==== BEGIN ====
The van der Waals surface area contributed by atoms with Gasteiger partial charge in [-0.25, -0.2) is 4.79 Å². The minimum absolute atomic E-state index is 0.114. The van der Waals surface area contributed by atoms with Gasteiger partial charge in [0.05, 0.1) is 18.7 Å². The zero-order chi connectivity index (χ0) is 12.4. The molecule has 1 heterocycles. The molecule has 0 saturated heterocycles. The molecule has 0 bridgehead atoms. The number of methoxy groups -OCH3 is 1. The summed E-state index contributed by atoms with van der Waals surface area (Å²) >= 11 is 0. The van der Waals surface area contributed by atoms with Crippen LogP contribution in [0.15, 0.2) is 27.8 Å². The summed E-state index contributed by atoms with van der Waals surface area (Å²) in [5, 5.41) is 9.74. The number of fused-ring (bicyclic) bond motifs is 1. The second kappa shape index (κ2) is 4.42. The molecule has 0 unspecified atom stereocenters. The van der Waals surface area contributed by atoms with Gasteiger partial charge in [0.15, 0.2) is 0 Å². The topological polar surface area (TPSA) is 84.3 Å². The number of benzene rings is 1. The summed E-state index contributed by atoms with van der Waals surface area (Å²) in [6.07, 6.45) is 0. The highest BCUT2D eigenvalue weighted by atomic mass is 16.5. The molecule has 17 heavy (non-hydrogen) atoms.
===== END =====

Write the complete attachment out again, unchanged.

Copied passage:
The van der Waals surface area contributed by atoms with Gasteiger partial charge in [-0.25, -0.2) is 4.79 Å². The minimum absolute atomic E-state index is 0.114. The van der Waals surface area contributed by atoms with Gasteiger partial charge in [0.05, 0.1) is 18.7 Å². The zero-order chi connectivity index (χ0) is 12.4. The molecule has 1 heterocycles. The molecule has 0 saturated heterocycles. The molecule has 0 bridgehead atoms. The number of methoxy groups -OCH3 is 1. The summed E-state index contributed by atoms with van der Waals surface area (Å²) >= 11 is 0. The van der Waals surface area contributed by atoms with Crippen LogP contribution in [0.15, 0.2) is 27.8 Å². The summed E-state index contributed by atoms with van der Waals surface area (Å²) in [5, 5.41) is 9.74. The number of fused-ring (bicyclic) bond motifs is 1. The second kappa shape index (κ2) is 4.42. The molecule has 0 unspecified atom stereocenters. The van der Waals surface area contributed by atoms with Gasteiger partial charge in [0.15, 0.2) is 0 Å². The topological polar surface area (TPSA) is 84.3 Å². The number of benzene rings is 1. The summed E-state index contributed by atoms with van der Waals surface area (Å²) in [6.07, 6.45) is 0. The highest BCUT2D eigenvalue weighted by atomic mass is 16.5. The molecule has 17 heavy (non-hydrogen) atoms.